In the popular Berkeley Internet Name Domain (BIND) implementation of the DNS protocols there is a concept called ‘views’; it is a method of allowing some clients (e.g. local network) to see some zones (or versions of the same zones as other clients) whereas other clients (e.g. external network) have a different view of the zones. This would allow for resolving hosts to local IPs instead of the public IPs for one example of others. Last year I believe it was I enabled DNSSEC for my Xexyl websites (as well as some others I am involved in). There are (if I recall correctly) just two ways to deal with DNSSEC signing of zones in BIND (at least as far as how and when they are signed). Admittedly my memory is vague on this but the problem is simple enough to elaborate on – and these methods are irrelevant to the problem: how to use ‘rndc sign’ on a zone when you have multiple views in order to notify the slave DNS servers that the zone has been updated (serial numbers aren’t used in the same way as regular DNS). So instead of :

# rndc reload
… you might try :

# rndc sign <zone>
… where <zone> is replaced by the zone name. But if you have multiple views then the sign command won’t work; you’ll get something like this (assuming your zone is ‘example.com’):
# rndc sign example.com
rndc: 'sign' failed: not found

In order to solve the problem you have to specify the zone type and the view it is in:
# rndc sign <zone> IN <view>
… where <zone> is the zone, IN is the zone type and <view> is the view name. For instance, if your zone is example.com (as above) and the view you want to sign the zone in is called external, you would do:
# rndc sign example.com IN external

It should succeed (indicated by the command prompt; “no news is good news” as an old UNIX book puts it). I can’t recall exactly where I found this syntax except it was in a mailing list; I had a suspicion all along that it was to do with views and whilst I was correct I wasn’t sure how to fix it. While I can’t name the person who deserves the credit I am crediting them as much as I can. This is both to remind myself (I recently had to look it up and I had sent it to someone in an email so I checked sent) and help others who run into this problem (like the person who deserves credit here as well as myself).

Ridiculous and Stupid Computer Prophecies That Simply Won’t Die

I’m including this in general because it fits in several different categories all to do with computers. I’d actually go so far as to say that this happens outside of technology. But regardless of where it is, it is almost always utterly ridiculous and completely stupid. The idea goes that something will die out. Yet these statements are claimed over and over again, ad infinitum, despite the fact they are all illogical. Maybe it is because these would-be fortune tellers want there prophecy to come true but that doesn’t make it any more realistic.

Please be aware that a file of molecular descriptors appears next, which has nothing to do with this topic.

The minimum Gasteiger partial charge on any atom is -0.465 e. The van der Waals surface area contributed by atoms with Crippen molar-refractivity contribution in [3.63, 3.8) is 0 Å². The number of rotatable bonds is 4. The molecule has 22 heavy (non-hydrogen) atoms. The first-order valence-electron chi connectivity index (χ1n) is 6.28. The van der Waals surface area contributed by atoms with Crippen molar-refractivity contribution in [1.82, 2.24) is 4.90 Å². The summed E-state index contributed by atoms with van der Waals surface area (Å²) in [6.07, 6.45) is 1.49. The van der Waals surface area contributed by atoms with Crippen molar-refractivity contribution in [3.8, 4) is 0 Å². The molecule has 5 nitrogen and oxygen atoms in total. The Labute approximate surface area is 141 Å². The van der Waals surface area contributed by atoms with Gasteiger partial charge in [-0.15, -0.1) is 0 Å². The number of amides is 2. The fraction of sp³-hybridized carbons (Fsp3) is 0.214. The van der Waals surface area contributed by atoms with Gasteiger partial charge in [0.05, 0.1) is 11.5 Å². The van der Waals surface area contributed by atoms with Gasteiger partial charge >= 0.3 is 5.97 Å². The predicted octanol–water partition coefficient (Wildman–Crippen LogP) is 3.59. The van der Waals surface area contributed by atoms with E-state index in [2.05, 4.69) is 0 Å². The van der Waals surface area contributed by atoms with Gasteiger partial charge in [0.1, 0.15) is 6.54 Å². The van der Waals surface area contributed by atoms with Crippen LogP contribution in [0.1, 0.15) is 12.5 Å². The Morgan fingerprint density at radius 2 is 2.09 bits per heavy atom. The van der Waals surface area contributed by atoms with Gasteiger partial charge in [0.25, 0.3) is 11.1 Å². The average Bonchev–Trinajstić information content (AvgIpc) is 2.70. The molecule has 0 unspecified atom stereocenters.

This will not be in any specific order but for each I will give my thoughts on said prediction and why it is ridiculous, stupid and illogical. Some predictions I am especially bemused by and it is is quite obvious from what I wrote below.

Eradication of Spam

The first one is from 2004 when Bill Gates predicted that spam will be wiped out in two years time. I remember reading this at the time but I saw it recently by chance. It would be nice but as I’ve written about before, as long as there exists one person that responds to the spam in some way, it is worth it to the spammers. But let’s be honest: more than one person does exactly this just like more pay up for ransomware attacks. The reality is spam isn’t going anywhere. Tactics will change to account for ways to try to help mitigate spam but spam itself is still strong. The mitigation methods aren’t exactly that successful, either. Spam filtering is the best of the lot in the matter and it is impossible to get right 100% of the time (and this is with text mails; then consider the tricks of the entire message being in an image or images). HTML in email makes this even worse (and it is unfortunately something that is rather commonplace) in what it allows (hyperlinks themselves is one thing but embedded HTML is another entirely).  No Bill, spam isn’t going anywhere,  I’m sorry to say. The prediction that it would go away is like predicting littering will cease to occur (and sadly this will never happen because as I’ve recently pointed out, humans have a serious disregard for the planet). It just won’t happen.